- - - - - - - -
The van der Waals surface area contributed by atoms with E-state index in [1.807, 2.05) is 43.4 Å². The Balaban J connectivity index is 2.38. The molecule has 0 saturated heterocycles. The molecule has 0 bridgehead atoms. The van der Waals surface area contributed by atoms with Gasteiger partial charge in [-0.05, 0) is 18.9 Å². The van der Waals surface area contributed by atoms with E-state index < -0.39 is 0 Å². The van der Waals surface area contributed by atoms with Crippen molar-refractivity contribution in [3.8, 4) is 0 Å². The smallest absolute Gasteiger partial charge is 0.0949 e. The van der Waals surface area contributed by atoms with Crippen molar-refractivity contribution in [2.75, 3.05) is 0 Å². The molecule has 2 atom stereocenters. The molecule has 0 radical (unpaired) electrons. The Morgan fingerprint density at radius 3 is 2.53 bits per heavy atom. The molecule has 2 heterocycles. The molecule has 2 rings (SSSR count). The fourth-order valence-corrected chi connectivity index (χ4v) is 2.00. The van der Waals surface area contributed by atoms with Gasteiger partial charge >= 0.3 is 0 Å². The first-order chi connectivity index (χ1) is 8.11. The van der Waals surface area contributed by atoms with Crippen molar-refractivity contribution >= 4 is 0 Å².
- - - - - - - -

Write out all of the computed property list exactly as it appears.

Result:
The van der Waals surface area contributed by atoms with E-state index in [1.807, 2.05) is 43.4 Å². The Balaban J connectivity index is 2.38. The molecule has 0 saturated heterocycles. The molecule has 0 bridgehead atoms. The van der Waals surface area contributed by atoms with Gasteiger partial charge in [-0.05, 0) is 18.9 Å². The van der Waals surface area contributed by atoms with E-state index < -0.39 is 0 Å². The van der Waals surface area contributed by atoms with Crippen molar-refractivity contribution in [3.8, 4) is 0 Å². The smallest absolute Gasteiger partial charge is 0.0949 e. The van der Waals surface area contributed by atoms with Crippen molar-refractivity contribution in [2.75, 3.05) is 0 Å². The molecule has 2 atom stereocenters. The molecule has 0 radical (unpaired) electrons. The Morgan fingerprint density at radius 3 is 2.53 bits per heavy atom. The molecule has 2 heterocycles. The molecule has 2 rings (SSSR count). The fourth-order valence-corrected chi connectivity index (χ4v) is 2.00. The van der Waals surface area contributed by atoms with Gasteiger partial charge >= 0.3 is 0 Å². The first-order chi connectivity index (χ1) is 8.11. The van der Waals surface area contributed by atoms with Crippen molar-refractivity contribution >= 4 is 0 Å².